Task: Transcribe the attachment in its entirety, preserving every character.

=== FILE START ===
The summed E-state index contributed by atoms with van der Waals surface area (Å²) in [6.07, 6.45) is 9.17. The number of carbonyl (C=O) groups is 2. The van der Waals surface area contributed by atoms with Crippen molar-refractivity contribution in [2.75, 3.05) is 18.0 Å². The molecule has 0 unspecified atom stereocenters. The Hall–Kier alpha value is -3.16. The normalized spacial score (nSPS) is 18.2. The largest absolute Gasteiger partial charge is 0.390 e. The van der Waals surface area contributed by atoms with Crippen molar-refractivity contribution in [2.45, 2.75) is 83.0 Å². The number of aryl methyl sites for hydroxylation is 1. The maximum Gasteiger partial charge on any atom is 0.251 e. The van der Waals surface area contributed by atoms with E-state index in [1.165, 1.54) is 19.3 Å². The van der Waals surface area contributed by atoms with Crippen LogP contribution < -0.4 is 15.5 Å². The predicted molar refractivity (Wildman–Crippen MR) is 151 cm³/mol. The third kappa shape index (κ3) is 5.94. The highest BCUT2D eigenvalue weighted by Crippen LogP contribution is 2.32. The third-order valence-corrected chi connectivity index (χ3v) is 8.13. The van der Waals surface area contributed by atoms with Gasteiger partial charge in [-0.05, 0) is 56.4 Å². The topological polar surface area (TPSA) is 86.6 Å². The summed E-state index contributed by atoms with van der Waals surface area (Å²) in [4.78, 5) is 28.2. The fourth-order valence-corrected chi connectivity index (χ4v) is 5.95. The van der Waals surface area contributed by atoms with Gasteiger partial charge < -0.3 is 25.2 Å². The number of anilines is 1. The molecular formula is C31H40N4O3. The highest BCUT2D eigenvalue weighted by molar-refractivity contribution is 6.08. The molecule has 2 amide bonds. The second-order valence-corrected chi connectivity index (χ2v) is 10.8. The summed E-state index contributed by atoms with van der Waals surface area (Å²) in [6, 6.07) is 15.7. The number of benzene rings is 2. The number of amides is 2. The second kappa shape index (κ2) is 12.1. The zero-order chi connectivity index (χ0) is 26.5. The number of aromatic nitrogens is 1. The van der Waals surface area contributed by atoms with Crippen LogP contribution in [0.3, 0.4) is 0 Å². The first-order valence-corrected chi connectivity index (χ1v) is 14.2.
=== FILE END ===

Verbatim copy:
The summed E-state index contributed by atoms with van der Waals surface area (Å²) in [6.07, 6.45) is 9.17. The number of carbonyl (C=O) groups is 2. The van der Waals surface area contributed by atoms with Crippen molar-refractivity contribution in [2.75, 3.05) is 18.0 Å². The molecule has 0 unspecified atom stereocenters. The Hall–Kier alpha value is -3.16. The normalized spacial score (nSPS) is 18.2. The largest absolute Gasteiger partial charge is 0.390 e. The van der Waals surface area contributed by atoms with Crippen molar-refractivity contribution in [2.45, 2.75) is 83.0 Å². The number of aryl methyl sites for hydroxylation is 1. The maximum Gasteiger partial charge on any atom is 0.251 e. The van der Waals surface area contributed by atoms with E-state index in [1.165, 1.54) is 19.3 Å². The van der Waals surface area contributed by atoms with Crippen LogP contribution < -0.4 is 15.5 Å². The predicted molar refractivity (Wildman–Crippen MR) is 151 cm³/mol. The third kappa shape index (κ3) is 5.94. The highest BCUT2D eigenvalue weighted by Crippen LogP contribution is 2.32. The third-order valence-corrected chi connectivity index (χ3v) is 8.13. The van der Waals surface area contributed by atoms with Gasteiger partial charge in [-0.05, 0) is 56.4 Å². The topological polar surface area (TPSA) is 86.6 Å². The summed E-state index contributed by atoms with van der Waals surface area (Å²) in [4.78, 5) is 28.2. The fourth-order valence-corrected chi connectivity index (χ4v) is 5.95. The van der Waals surface area contributed by atoms with Gasteiger partial charge < -0.3 is 25.2 Å². The number of anilines is 1. The molecular formula is C31H40N4O3. The highest BCUT2D eigenvalue weighted by molar-refractivity contribution is 6.08. The molecule has 2 amide bonds. The second-order valence-corrected chi connectivity index (χ2v) is 10.8. The summed E-state index contributed by atoms with van der Waals surface area (Å²) in [6, 6.07) is 15.7. The number of benzene rings is 2. The number of amides is 2. The second kappa shape index (κ2) is 12.1. The zero-order chi connectivity index (χ0) is 26.5. The number of aromatic nitrogens is 1. The van der Waals surface area contributed by atoms with Crippen LogP contribution in [0.3, 0.4) is 0 Å². The first-order valence-corrected chi connectivity index (χ1v) is 14.2.